First off the Eternal Oblivion blocks comes “Spellbound” which screams off into the darkness at impossible speeds but quickly cloaks itself in a more powerful, heavy rhythm driven sound. Instead of a four minute long guitar solo, Lawrence tastefully weaves his aural tapestry just in front of listener; providing a smooth path that transitions from verse to verse, chorus to chorus, bridge to bridge and providing an almost glassy tension and release throughout. And, damn, can this man play drums! This is no secondary skill and provides much of this track’s aggressive stance. Still convinced Metal requires vocals? Well, the title track for Eternal Oblivion has you covered. Taking on a more restrained perspective, although no less powerful, this song builds quickly before throaty clean vocals are introduced into Lawrence’s musical landscape. Most of the shredding that we have already become accustomed to is relegated to the background while drums and rhythm guitar takes the point. In keeping with the restrained feel, vocals add a sense of subtle sadness and frustration not heard on the other two tracks. Nothing Wallace can’t do and do well! Unfortunately, “Witch Hunt” closes this all-too-short EP but it drops hard and fast. Restraint has been completely jettisoned on this one too. While double bass pound this song’s direction into every cell in your body, a more Classically oriented take is made both in composition and playing style. Unlike “Spellbound”, this is a four minute guitar solo that hearkens back to the days when Malsteen, Friedman, Becker, Blackmore, Roth, Moore and others were just starting to develop the neoclassical, shred guitar portion of the Metal genre. This thing is hotter than the first bite of a Toaster Strudel and meaner than a scorned woman. You can almost smell the fretboard burning and the frets melting, leaving it my favorite song on the EP.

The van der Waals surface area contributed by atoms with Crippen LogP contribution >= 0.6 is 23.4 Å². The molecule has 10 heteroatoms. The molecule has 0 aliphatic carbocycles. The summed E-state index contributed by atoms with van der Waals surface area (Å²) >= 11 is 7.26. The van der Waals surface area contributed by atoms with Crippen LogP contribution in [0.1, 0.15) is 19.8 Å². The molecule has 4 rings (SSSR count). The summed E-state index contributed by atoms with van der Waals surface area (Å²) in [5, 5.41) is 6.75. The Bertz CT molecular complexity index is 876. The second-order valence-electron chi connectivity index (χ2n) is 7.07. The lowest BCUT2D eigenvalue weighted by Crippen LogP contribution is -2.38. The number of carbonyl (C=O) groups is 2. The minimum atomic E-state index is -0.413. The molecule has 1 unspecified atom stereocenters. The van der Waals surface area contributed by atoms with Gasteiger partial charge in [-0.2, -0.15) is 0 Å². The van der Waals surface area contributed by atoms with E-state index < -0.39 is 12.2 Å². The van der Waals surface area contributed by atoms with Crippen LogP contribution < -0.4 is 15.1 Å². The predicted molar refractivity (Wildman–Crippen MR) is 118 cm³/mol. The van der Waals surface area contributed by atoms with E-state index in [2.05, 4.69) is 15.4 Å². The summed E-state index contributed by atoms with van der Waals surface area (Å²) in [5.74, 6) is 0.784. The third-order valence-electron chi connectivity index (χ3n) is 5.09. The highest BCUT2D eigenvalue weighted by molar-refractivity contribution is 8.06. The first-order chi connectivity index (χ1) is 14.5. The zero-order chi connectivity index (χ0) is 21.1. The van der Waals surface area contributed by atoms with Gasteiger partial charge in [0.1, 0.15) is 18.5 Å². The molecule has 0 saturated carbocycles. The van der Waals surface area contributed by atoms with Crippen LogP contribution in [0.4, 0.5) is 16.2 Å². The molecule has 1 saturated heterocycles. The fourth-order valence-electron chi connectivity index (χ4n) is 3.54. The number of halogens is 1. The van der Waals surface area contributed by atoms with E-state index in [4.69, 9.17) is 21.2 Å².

Alright, guitar nerds like myself have a whole lot to be excited about with Eternal Oblivion, but Lawrence Wallace has opened the door for a new generation of artists not afraid to take shred in a different direction, where it remains accessible and honest without dumbing the musicianship down to the lowest common denominator. Definitely something for everyone on this album and a “must have” for all instrumental guitar enthusiasts. Don’t expect to see Moonlight Prophecy anytime soon though, because the next step is a full length album that is already in the works. If Eternal Oblivion was the appetizer, I cannot freakin’ wait for the main course!

Track list for Eternal Oblivion:

Eternal Oblivion” (vocals)
Witch Hunt

All things Moonlight Prophecy can be found on Bandcamp Facebook Weebly

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About Odyssey

I have had a life-long love of music, but from the first time I heard Kiss and Black Sabbath with my landlord's son in Nicholasville, KY in the mid 70's, I have been hooked on Hard Rock and Metal. While my tastes in music have done nothing but expand since then, Metal remains closest to my heart. In addition, I have played bass, still play guitar and have literally 1000's of CDs/MP3s, so my knowledge is long steeped and honest. I don't buy the whole splintered, sub-genres thing and choose to like bands and music based solely on individual merits. Obviously, this is always colored by my mood, what I need at any given point and time and what is generally pleasing to my ear. I also don't like to rip any music or band, instead having an open mind and ear for it all because I have a passion for it all. It is completely subjective and in a constant state of flux. Consider me a music "nerd" not a music "snob". As an extension of this love, I hope to share this passion with everyone here and learn from your passion as well! - Odyssey -